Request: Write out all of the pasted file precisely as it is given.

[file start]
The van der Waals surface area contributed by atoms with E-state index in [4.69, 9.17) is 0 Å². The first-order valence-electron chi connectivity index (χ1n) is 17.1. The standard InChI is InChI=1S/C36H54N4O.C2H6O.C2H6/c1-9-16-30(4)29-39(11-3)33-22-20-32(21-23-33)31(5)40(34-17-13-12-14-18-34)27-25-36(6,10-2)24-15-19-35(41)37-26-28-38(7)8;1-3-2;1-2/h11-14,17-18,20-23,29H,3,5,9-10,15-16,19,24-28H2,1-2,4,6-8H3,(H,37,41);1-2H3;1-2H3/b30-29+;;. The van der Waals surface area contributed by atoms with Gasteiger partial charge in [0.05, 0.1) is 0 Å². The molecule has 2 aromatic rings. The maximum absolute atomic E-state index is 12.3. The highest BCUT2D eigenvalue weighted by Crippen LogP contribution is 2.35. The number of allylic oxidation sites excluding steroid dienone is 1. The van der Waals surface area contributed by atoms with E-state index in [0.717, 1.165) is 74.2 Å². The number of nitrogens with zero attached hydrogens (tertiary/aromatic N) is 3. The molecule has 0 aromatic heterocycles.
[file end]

The van der Waals surface area contributed by atoms with E-state index in [4.69, 9.17) is 0 Å². The first-order valence-electron chi connectivity index (χ1n) is 17.1. The standard InChI is InChI=1S/C36H54N4O.C2H6O.C2H6/c1-9-16-30(4)29-39(11-3)33-22-20-32(21-23-33)31(5)40(34-17-13-12-14-18-34)27-25-36(6,10-2)24-15-19-35(41)37-26-28-38(7)8;1-3-2;1-2/h11-14,17-18,20-23,29H,3,5,9-10,15-16,19,24-28H2,1-2,4,6-8H3,(H,37,41);1-2H3;1-2H3/b30-29+;;. The van der Waals surface area contributed by atoms with Gasteiger partial charge in [0.05, 0.1) is 0 Å². The molecule has 2 aromatic rings. The maximum absolute atomic E-state index is 12.3. The highest BCUT2D eigenvalue weighted by Crippen LogP contribution is 2.35. The number of allylic oxidation sites excluding steroid dienone is 1. The van der Waals surface area contributed by atoms with E-state index in [0.717, 1.165) is 74.2 Å². The number of nitrogens with zero attached hydrogens (tertiary/aromatic N) is 3. The molecule has 0 aromatic heterocycles.